Greywater is safe to use on most plants including those with fruit and vegetables. However, when irrigating these plants it’s best to not let the water make direct contact with the edible parts of the fruit or vegetables. It’s also best to wash your produce before consumption.

Piping greywater directly outside is the easiest way to reach plants or fruit trees. A simple flexible hose running from the water source to the garden is one such diversion system. Others include diverter valves, which allows homeowners to redirect water to the garden or sewer; surge tanks that store the excess water to prevent flooding; filters to remove hair and other large debris; and pumps, which elevates water uphill to higher areas of the garden. 


Non-VOC paints are simpler to dispose of

paint it healthier

The ultimate summertime home touch-up comes in a paint tin. A fresh splash of paint has the power to breathe new life into your home and overhaul the feel of the interior space. 
Traditionally, paint contained volatile organic compounds (VOC) which helps make it easier to spread and more durable, but it’s since been discovered to have negative effects on the health of homeowners. Because of this, most paint manufacturers now produce non-VOC paints. These new paints are durable, cost-effective and less harmful to occupants and the environment. It also eliminates the need to vacate the home while painting. 

Non-VOC paints are still as durable as traditional paints and can cover flaws on previous coats. It’s also much easier to clean up. The water-based paints can be cleaned with soap and water, and can be disposed of more simply because it isn’t deemed hazardous.


With an enclosed cat run your pet can still run around and enjoy the garden without getting too far

feline follies

For most people your home wouldn’t be complete without your furry friends perusing the halls and gardens. They are an important consideration in your everyday life so why not do what you can to make your home suited for them as well?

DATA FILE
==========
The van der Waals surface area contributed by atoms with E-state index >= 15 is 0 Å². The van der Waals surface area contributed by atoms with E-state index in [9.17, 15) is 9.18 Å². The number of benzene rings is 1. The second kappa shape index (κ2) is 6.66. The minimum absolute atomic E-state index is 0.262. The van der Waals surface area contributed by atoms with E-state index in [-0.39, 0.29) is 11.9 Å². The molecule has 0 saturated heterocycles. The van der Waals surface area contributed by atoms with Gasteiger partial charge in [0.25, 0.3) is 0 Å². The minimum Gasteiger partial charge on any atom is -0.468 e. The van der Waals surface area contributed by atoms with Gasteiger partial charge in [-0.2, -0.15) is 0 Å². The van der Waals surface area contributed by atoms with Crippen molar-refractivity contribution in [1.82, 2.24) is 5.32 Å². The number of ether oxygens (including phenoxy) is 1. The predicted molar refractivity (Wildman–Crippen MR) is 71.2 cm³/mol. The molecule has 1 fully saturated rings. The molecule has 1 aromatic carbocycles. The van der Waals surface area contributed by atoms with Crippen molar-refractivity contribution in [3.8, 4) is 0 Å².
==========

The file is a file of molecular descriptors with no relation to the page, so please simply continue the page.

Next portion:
New suburbs across Australia are implementing cat confinement initiatives with hopes to reduce the number of household cats roaming free, and to protect native wildlife. 

Cats are natural hunters and often attack native wildlife, usually during times between dusk and dawn. Keeping them indoors not only reduces the number of harmed animals but it also helps to protect the environment. 

Many people also neglect the fact that letting your cat roam free puts them in danger as well as other animals. While outdoors they are susceptible to catching diseases, such as FIV that has no cure, poisons, traps and cars.

However, by installing a cat run off the back of your house your cat can still enjoy the garden without getting too far. Try cat-proof fly-screens to make the outdoor cage, and include scratching posts and items for them to hide under or climb. 

The confinement of dogs to the backyard has been around for a while and they now pose less risk to our native environment. But they still truly are a man’s best friend when it comes to sharing the enjoyment of the outdoors, so put on your shoes, grab the lead and set out to explore together (and perhaps shed those pesky summer holiday kilos while you’re at it).  


clean community  

For something a little more people orientated, get involved with your local community by organising or joining a public clean up. Local clean ups are a great way to meet new people and band together to make public areas more enjoyable for everyone. 

If you’re not sure where to get started visit Clean Up Australia, a charity created to inspire communities to clean up, fix up and conserve our environment. The company keeps you updated on upcoming clean up events and what you can do in your everyday life to help the environment. 

Post your clean up event on social media with the global trending environment awareness hashtag #trashtag